The Physiotherapy Evidence Database (PEDro; www.pedro.org.au) is an open access database that indexes clinical trials, systematic reviews and guidelines in physical therapy.16 PEDro is one of the four most comprehensive healthcare databases, including CENTRAL, PubMed and EMBASE, but only PEDro is focused only in physical therapy interventions.17,18 Each clinical trial indexed on PEDro goes through a methodological quality and statistical reporting assessment measured by the PEDro scale,19–22 which generates a score that ranges from 0 (low methodological quality) to 10 (high methodological quality). The items from the PEDro scale are: (1) eligibility criteria and source (not included on the total score); (2) random allocation; (3) concealed allocation; (4) baseline comparability; (5) blinding of subjects; (6) blinding of therapists; (7) blinding of assessors; (8) adequate follow-up; (9) intention-to-treat analysis; (10) between-group comparisons; (11) point estimates and variability.

Clinicians treating low back pain patients should be aware about what would be the core journals that publish randomized controlled trials in physical therapy for low back pain. In addition, it is important to understand the strengths and weaknesses of those trials.11 Therefore, the primary objective of this study was to describe the main characteristics of low back pain randomized controlled trials on PEDro, and to rank the journals where these trials were published according to their Impact Factor. Our secondary objective was to analyze the correlation between trials methodological quality and journals Impact Factor.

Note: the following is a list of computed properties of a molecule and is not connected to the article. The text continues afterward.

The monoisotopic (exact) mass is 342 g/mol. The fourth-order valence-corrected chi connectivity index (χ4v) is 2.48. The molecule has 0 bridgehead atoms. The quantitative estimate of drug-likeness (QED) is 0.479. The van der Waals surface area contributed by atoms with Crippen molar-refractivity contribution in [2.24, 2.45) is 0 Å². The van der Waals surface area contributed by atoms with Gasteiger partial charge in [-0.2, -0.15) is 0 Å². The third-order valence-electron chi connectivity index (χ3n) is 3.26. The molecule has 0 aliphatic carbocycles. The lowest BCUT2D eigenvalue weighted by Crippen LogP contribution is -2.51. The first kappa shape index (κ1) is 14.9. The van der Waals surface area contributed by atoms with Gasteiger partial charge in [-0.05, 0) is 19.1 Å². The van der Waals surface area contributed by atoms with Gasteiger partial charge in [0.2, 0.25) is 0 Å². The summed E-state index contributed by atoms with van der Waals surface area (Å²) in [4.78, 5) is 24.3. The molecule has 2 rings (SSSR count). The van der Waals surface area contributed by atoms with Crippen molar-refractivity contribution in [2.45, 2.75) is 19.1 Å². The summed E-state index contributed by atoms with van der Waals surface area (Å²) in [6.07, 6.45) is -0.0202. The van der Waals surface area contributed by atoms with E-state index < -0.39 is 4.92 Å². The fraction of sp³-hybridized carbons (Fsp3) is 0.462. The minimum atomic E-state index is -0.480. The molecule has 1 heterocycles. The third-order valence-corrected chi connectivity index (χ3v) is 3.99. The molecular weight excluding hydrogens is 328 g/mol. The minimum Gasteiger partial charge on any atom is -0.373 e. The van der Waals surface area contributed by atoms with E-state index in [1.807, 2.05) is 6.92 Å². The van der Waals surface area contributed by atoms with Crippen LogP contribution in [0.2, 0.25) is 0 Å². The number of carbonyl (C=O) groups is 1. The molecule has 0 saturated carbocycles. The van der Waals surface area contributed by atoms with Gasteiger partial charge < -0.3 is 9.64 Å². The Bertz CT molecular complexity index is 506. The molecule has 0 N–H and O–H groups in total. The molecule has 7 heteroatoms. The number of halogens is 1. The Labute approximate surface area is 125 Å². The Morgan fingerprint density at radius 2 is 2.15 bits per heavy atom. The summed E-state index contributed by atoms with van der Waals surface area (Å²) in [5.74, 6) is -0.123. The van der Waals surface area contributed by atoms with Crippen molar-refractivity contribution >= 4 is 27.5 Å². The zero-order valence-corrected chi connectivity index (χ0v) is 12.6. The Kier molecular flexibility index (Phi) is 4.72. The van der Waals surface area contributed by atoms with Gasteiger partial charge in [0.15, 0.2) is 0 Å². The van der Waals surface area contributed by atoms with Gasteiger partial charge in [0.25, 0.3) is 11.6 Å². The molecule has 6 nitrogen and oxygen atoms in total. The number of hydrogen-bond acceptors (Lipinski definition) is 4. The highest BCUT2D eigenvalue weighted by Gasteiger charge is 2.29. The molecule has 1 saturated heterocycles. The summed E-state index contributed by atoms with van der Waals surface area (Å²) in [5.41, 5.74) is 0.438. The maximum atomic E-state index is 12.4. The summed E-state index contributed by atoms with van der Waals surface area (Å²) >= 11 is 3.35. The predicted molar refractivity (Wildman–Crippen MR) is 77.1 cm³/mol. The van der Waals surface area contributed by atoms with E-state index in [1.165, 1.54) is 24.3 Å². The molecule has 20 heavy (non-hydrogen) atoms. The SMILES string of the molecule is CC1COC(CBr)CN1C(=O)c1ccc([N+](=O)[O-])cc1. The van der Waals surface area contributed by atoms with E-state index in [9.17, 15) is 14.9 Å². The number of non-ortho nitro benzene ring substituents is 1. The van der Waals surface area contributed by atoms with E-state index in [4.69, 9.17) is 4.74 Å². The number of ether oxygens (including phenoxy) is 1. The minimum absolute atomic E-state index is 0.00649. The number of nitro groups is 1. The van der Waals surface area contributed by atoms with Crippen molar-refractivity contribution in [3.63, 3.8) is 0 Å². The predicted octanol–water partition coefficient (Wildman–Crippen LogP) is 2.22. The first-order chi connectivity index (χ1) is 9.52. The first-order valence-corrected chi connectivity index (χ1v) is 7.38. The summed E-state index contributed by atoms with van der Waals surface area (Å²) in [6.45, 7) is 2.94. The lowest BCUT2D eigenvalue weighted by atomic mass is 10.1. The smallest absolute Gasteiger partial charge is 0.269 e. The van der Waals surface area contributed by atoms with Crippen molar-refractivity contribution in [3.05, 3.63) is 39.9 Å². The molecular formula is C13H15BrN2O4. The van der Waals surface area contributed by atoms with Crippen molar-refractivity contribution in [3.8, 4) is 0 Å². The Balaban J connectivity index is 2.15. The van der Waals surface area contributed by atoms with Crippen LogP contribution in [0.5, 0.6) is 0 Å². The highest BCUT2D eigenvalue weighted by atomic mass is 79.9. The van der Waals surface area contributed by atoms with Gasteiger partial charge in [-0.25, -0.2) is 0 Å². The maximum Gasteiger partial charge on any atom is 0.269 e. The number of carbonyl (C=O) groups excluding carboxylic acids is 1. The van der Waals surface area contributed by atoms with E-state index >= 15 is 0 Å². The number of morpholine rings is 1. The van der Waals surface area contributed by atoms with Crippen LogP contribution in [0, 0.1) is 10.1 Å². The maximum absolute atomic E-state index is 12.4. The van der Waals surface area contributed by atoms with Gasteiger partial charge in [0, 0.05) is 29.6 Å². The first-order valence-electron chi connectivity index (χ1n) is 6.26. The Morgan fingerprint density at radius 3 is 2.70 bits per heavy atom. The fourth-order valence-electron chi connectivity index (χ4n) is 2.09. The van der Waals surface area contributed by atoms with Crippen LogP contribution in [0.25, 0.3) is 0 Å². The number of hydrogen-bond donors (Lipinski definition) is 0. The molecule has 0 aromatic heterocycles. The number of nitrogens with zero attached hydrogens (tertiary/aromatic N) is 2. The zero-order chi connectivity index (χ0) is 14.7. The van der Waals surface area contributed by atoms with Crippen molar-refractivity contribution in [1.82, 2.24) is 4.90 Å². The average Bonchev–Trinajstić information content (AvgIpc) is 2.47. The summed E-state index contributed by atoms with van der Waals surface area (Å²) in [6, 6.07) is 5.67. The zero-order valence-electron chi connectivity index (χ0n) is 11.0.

MethodsStudy selection

We searched for all low back pain randomized controlled trials, published between 2010 and 2015, and indexed on PEDro database on February 1st 2016. Then we randomly selected a sample of approximately 40% of all eligible trials, using the random number function in Excel. The eligibility criteria were: full-published articles; written in English, Spanish or Portuguese; and published between 2010 and 2015. The languages were restricted to English, Spanish and Portuguese, as they are languages spoken by the authors of this manuscript and are within the most published languages on PEDro.14,23 Trials that were still in the recruitment stages, protocols, duplicates and those involving any topic other than low back pain were excluded. We used the advanced search strategy on PEDro, as follows: “clinical trial” for method; “lumbar spine, sacroiliac joint or pelvis” for body part; “pain” for problem; and 2010–2015 for year of publication.